Plus500 shares soaring after takeover by Playtech cancelled

Here’s a crazy theory: Plus500 Ltd (LON:PLUS) shareholders were the ones who lobbied the UK financial regulator FCA to not approve the company’s takeover by online gaming giant Playtech PLC (LON:PTEC).

While it is probably just that – a crazy (and incorrect) theory – it does look so far that the big winners from the breakup of the Playtech-Plus500 takeover are Plus500 shareholders.

After taking an initial (and expected) hit right after the deal broke up a week and a half ago, shares of Plus500 have been on a tear, up 45% from their intraday low of £3.29 on November 23 (the day the acquisition was called off), including an 11% gain on Wednesday.

At its current share price of £4.78, Plus500 has a market cap of £549 million ($821 million).

The Playtech-Plus500 acquisition was called off after indications given to both parties by the FCA that is was unlikely to approve the deal by year end, a deadline set by both parties for approval after the Plus500 acquisition was first announced back in June. Behind the scenes, we believe that the FCA was indicating that it was unlikely to approve the deal at all, not wanting to grant a financial services license to a company whose other subsidiaries were involved in online gaming.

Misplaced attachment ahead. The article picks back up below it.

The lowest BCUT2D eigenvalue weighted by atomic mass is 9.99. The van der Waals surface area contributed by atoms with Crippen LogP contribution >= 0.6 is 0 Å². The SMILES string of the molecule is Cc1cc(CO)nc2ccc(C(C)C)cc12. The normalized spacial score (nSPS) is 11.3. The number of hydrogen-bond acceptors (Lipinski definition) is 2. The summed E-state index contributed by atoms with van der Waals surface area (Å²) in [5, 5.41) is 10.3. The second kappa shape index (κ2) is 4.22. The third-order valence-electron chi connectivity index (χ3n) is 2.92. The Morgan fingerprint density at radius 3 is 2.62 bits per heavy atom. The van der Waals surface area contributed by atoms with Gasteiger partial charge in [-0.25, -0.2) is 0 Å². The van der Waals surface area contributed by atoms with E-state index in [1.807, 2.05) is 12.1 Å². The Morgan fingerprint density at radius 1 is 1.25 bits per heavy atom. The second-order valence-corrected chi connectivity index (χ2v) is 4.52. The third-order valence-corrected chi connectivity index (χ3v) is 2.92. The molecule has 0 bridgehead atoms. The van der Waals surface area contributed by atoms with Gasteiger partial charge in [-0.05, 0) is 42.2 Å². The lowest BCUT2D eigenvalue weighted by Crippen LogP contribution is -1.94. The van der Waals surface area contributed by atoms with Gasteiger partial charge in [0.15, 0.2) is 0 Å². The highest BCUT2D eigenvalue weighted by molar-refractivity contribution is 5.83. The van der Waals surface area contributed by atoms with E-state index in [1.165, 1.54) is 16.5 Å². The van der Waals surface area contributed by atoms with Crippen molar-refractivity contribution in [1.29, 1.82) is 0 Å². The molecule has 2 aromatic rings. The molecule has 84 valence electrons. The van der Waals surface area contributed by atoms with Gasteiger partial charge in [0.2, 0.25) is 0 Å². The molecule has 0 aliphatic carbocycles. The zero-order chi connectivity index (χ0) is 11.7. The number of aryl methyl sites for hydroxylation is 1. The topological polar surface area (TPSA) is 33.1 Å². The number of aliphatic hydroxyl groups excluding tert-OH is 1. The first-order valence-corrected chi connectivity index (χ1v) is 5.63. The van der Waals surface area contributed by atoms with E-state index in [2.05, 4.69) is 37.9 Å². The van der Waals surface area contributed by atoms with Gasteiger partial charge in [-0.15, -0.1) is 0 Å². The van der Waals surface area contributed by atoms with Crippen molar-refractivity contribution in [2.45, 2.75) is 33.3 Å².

The same reasoning is likely behind the breakup of Playtech’s other recently attempted acquisition in the Retail Forex space, that of Ireland-based AvaTrade.

So what’s driving Plus500 shares higher and higher?

Plus500 shares post Playtech deal

Plus500 share price since Playtech deal called off. Source: Google Finance.

No real significant news has hit the wires lately regarding Plus500 or the retail forex industry the past few days. However it does look like investors are beginning to warm up to the idea of an independent Plus500, especially given Plus500’s impressive financial results reported in its most recent quarter (Q3). Were Plus500 to continue that trajectory, it is not inconceivable at all that Plus500 shares could return to the lofty £7-8 level they traded at before the company’s UK unit hit some regulatory speed bumps regarding AML and client onboarding procedures earlier in the year.

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